On Saturday the Russian Interior Ministry's troops celebrate their professional holiday.
In 1811 Emperor Alexander I ordered to form interior guard battalions. It was one of the most important links in the state defense system.
The battalions were to help the authorities implement laws and execute sentences, catch and eliminate robbers, break up prohibited rallies, keep order at fairs, folk and church holidays, convoy criminals and money and carry out rescue works in case of fires and floods.
Interior guards fought in the 1812 patriotic war against Napoleon and other famous campaigns.
After the 1917 revolution the guards were reorganized on the basis of new principles. In 1919 the Council of Workers and Peasants' Defense unified all the auxiliary troops and formed the troops of the Republic's interior protection. These troops fought in the Civil War (1918-1920), battles against Japanese intervenors in 1938 and 1939 on Lake Khasan and the Khalkhin Gol River, and the Soviet-Finnish War (1939-1940).
Units of the People's Commissariat of Internal Affairs (NKVD) were fighting in the Great Patriotic War, in particular, in border areas. They defended Brest, Moscow, Leningrad, Kiev, Odessa, Voronezh, Stalingrad, the North Caucasus and the Kursk Bulge. All in all, over 97,000 servicemen were killed and more than 100,000 were put forward for state decoration.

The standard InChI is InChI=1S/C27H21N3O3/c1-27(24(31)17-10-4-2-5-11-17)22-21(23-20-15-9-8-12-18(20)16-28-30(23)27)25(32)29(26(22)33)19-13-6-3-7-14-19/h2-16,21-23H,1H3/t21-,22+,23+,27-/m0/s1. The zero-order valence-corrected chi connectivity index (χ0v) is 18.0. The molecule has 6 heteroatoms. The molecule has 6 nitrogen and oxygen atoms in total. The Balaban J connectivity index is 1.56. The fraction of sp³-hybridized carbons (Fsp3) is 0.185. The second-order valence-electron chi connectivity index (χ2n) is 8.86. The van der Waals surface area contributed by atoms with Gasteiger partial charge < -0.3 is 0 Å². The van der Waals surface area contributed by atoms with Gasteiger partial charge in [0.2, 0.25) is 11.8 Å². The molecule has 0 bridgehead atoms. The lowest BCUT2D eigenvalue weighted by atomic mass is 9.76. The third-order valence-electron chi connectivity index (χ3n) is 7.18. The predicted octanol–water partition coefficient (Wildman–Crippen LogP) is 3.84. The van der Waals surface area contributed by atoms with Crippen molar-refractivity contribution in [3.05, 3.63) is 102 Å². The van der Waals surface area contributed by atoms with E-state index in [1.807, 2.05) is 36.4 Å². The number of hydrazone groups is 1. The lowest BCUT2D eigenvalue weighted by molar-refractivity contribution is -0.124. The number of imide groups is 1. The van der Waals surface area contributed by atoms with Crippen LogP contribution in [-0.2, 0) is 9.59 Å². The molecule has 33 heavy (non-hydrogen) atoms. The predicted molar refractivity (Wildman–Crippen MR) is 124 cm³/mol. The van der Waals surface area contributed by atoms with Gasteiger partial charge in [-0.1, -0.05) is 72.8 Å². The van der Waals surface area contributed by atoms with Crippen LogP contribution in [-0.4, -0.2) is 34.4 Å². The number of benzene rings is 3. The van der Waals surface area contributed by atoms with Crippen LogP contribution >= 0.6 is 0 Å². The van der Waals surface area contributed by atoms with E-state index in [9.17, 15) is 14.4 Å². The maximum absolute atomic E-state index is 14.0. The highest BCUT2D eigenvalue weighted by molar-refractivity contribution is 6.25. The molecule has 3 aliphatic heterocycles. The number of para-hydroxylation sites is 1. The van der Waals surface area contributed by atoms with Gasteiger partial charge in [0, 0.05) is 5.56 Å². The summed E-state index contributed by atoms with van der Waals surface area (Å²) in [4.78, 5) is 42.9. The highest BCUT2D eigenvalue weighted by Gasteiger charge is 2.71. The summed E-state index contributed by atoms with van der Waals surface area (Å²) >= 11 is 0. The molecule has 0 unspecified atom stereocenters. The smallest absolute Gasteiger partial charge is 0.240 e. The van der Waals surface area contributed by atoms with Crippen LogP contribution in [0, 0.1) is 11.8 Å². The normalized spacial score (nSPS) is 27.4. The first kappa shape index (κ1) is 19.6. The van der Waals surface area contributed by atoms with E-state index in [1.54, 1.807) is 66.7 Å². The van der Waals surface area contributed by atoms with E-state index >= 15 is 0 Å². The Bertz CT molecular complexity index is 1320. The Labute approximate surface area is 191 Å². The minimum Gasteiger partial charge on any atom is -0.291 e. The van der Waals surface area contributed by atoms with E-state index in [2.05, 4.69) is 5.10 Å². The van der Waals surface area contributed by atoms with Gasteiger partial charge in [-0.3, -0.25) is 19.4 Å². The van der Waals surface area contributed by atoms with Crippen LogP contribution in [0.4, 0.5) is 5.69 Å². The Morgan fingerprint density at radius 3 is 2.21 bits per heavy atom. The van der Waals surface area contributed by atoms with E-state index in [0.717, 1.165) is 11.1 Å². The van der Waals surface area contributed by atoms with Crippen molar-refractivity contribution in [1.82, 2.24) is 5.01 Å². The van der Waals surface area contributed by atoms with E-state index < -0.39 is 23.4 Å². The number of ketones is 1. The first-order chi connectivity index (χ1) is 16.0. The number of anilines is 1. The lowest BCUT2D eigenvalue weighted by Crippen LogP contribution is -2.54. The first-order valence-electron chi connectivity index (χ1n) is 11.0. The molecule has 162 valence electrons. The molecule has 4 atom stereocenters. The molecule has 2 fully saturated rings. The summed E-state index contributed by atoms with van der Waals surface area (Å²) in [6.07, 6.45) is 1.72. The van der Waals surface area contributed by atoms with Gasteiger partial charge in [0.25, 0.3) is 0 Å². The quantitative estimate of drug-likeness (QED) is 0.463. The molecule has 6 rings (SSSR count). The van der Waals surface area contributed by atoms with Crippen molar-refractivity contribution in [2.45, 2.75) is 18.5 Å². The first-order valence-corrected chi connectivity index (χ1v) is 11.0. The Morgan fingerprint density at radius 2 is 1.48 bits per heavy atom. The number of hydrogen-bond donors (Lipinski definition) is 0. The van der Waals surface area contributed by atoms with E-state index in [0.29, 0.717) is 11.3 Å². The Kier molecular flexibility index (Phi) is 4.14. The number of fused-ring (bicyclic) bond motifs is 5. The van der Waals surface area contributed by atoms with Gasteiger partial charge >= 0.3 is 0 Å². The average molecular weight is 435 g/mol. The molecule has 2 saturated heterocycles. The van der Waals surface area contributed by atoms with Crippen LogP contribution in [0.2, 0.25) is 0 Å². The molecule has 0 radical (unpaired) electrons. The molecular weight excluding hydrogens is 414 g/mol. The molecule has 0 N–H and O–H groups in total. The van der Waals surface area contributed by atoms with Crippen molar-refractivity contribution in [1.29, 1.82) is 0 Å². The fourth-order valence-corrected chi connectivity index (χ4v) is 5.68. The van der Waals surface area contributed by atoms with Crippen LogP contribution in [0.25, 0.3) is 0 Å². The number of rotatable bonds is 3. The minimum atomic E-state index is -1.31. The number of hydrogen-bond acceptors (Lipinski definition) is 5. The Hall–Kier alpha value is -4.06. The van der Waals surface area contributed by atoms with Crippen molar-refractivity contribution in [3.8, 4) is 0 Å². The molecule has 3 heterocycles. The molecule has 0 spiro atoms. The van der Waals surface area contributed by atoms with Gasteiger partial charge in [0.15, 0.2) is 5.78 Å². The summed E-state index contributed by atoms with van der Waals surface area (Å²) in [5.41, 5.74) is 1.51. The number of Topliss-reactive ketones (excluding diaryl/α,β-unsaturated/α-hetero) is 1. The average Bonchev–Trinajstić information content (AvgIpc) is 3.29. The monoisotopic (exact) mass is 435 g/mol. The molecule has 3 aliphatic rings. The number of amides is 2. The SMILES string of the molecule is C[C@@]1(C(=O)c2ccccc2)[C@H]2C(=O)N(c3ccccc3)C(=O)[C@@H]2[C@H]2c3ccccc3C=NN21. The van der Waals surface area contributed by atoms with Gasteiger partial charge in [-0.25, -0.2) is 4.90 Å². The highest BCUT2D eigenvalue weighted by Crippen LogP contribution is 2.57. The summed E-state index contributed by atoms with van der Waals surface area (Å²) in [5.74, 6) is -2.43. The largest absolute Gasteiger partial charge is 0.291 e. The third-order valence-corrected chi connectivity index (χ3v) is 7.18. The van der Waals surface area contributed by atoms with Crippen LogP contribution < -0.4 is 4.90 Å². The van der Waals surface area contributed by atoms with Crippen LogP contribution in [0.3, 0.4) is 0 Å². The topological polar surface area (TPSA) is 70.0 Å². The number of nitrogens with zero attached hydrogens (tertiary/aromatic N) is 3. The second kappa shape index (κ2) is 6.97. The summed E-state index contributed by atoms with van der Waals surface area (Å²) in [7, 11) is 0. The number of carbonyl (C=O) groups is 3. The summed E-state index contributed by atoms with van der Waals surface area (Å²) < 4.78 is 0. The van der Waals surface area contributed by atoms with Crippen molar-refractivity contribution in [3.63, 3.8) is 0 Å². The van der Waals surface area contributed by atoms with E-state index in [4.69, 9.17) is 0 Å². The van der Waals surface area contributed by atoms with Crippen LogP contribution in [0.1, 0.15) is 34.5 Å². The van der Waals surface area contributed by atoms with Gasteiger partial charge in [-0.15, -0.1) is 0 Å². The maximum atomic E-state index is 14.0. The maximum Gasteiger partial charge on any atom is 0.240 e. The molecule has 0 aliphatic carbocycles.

In the recent years the Russian Interior Ministry's troops have been successfully fighting in hot spots: Nagorny Karabakh (an Armenian enclave in Azerbaijan), Fergana (Uzbekistan), and in the North Caucasian republics (North Ossetia, Ingushetia and Chechnya).
According to the Commander-in-Chief of the Interior Ministry Troops, Army General Vyacheslav Tikhomirov, the efficiency of the united group of forces in the North Caucasus has increased by 50-100% since the control over the counter-terrorist operation was transferred to the Interior Ministry. "The Interior Ministry's troops carried out about 4,000 special operations. The crime level in many regions reduced by 14 percent," he said.